The leftist assault on conservative values — and common sense — just became a “kitchen table issue.”
The phrase is a standard trope of political campaigns, meant to stress the contrast between questions of political philosophy and the nitty-gritty decisions that affect American daily lives, the kinds couples and families are thought to discuss over the kitchen table at night.
But on Sunday night, thanks to an unholy combination of the Tony Awards and Tony the Tiger, the transgender fight just landed in countless millions of Americans’ homes — and it’s a good bet one of the country’s biggest cereal makers is about to take a hit over it.
As social media influencer Dylan Mulvaney — a 26-year-old man who’s rapidly becoming the face of leftist “womanhood” for progressives in 2023 — made a typically ostentatious appearance at the Broadway show awards, an actor in the costume of Kellogg’s mascot Tony the Tiger took Mulvaney’s arm, as the New York Post reported.
— New York Post (@nypost) June 11, 2023
For Americans of a certain age, it might have been the biggest breakfast betrayal since Olympic champion Bruce Jenner turned from a childhood Wheaties box memory into a stranger named “Caitlyn” wearing women’s underwear on the cover of Vanity Fair in 2015.
Mulvaney, of course, has gone from the relative obscurity of a sexually confused man-child to the hottest name in transgender rights since his endorsement deal with Bud Light started destroying the once-No. 1 beer brand in the United States.
With the Tony Awards appearance featuring the newly blond Mulvaney and Tony the Tiger, an outsized presence in American advertising since 1951, that reverse Midas touch could soon be smearing Kellogg Co., the Battlecreek, Michigan, maker of American staples such as Frosted Flakes and Rice Krispies, Cheez-It crackers and Pringles potato chips.
Considering the tiny conservative audience for a show like the Tony Awards — a product as hyper-liberal as the Oscars without even the populist nod of a major motion picture release — there’s a good chance the moment itself was seen by a fairly small number who would have objected.
But plenty saw the images on social media, and they didn’t go over well:
“It’s a sad day.@KelloggsUS@KelloggCompany goes woke. Even having Tony the Tiger bow to the Trans Mulvaney & holding his dress train,” one Twitter user wrote. “A month long celebration of perversion. When our veterans get 1 day. Truly sick.”
It’s a sad day. @KelloggsUS @KelloggCompany goes woke. Even having Tony the Tiger bow to the Trans Mulvaney & holding his dress train. A month long celebration of perversion. When our veterans get 1 day. Truly sick. https://t.co/OICnjBHs75
— C Young (@cathyyoung421) June 12, 2023
Seriously wtf https://t.co/QY3vx4OX6x
— Gone Postal ♡ (@mailgal4ever) June 12, 2023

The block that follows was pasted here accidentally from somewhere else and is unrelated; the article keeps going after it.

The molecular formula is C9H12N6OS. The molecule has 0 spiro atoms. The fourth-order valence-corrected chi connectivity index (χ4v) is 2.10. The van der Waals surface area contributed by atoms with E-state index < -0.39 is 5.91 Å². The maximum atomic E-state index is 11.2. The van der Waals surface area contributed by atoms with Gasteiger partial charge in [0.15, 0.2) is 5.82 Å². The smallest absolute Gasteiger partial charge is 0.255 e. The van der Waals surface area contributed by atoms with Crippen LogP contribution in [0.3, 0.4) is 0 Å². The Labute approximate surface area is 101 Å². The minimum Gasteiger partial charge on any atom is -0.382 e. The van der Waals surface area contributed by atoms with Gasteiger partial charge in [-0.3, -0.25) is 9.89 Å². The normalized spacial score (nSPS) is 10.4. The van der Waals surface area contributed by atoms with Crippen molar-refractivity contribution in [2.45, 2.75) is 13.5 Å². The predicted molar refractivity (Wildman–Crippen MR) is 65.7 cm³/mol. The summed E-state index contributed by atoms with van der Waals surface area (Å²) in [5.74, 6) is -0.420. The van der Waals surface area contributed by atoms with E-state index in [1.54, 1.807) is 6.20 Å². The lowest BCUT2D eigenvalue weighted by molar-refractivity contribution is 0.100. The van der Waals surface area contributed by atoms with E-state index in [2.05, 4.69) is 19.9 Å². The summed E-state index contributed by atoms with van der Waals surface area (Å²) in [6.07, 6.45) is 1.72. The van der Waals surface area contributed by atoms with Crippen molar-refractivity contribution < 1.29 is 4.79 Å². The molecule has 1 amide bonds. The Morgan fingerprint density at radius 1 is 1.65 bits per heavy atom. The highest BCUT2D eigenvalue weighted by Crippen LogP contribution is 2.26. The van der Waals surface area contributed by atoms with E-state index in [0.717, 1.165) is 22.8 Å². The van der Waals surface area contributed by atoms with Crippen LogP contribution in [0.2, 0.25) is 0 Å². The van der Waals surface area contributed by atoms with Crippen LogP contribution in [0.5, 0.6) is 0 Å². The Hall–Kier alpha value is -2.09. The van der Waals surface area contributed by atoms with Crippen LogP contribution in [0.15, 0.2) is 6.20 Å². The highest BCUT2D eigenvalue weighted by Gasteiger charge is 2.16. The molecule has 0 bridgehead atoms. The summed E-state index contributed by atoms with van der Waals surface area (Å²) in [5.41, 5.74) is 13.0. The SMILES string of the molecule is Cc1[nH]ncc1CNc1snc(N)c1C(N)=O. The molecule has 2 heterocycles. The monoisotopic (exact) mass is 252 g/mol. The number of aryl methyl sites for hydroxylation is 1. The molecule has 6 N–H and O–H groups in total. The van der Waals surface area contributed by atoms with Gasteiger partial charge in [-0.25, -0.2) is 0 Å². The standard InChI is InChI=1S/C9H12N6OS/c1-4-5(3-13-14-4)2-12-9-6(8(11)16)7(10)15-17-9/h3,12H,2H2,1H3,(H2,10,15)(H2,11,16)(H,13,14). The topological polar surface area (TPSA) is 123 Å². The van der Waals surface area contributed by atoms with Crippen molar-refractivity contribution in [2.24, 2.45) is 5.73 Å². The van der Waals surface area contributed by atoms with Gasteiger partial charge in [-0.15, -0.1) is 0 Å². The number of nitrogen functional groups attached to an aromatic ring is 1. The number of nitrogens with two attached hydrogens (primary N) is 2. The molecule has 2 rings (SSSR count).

“Anybody up for not buying Kelloggs?” wrote another.
Anybody up for not buying Kelloggs?
— LotsofSammiches (@LSammiches) June 12, 2023
And that’s where things are going to get interesting.
The impact of the more or less consensus boycott of Bud Light has been devastating to that particular Anheuser-Busch beer but has been limited when it comes to other Anheuser-Busch beverages.
Kellogg’s makes not only the Frosted Flakes that Tony the Tiger trumpets to such g-r-r-r-eat effect on Saturday morning advertisements but also a whole range of other breakfast and snack foods that are so much a part of American life it’s easy to forget they’re made by anyone. They’ve just always been there.
But now, in an utterly unforced move, Kellogg’s has gratuitously taken the side of the transgender movement in its fight against American parents. Because Mulvaney isn’t just a symbol of how sexual insanity is becoming mainstream American culture, he’s a symbol of how that sexual insanity is being weaponized against parents’ control over how to raise their own children.
And considering the placement of Kellogg’s products in the hearths of the heartland, the progressives who decided to align the children’s character of Tony the Tiger with the sexual kinks of Dylan Mulvaney have just taken transgender questions and put them squarely in the kitchens of Americans — and the discussion of American families.
That’s almost certainly going to hurt Kellogg’s bottom line.
Dylan Mulvaney Poses with Kellogg’s Tony the Tiger at Tony Awards. These woke companies are making our food choices simple. https://t.co/bvkvqHytlj
— lucky one USA. (@stewdude59) Junpolitie 12, 2023
It won’t be as fast or as evident as in the Bud Light case — cereal, after all, has a longer shelf life than beer, and it would be obscenely sinful to throw away good cereal that’s already been paid for just to make a political point at home. (Conservatives generally aren’t known for being obscenely sinful. That’s the left’s wheelhouse, as a rule.)
But Kellogg’s has gone out of its way to tell conservatives across the country how little their beliefs mean to the multinational corporation. Its executives shouldn’t be surprised when they find out the feeling can be very much mutual.
For no good reason at all, the company is gambling a name that is nearly the gold standard for consumer goodwill in the U.S. for a fleeting association with a transgender fad that’s offensive to reality as well as religion, common sense and common sanity.
And in the long run, it’s going to lose because of it.
This article appeared originally on The Western Journal.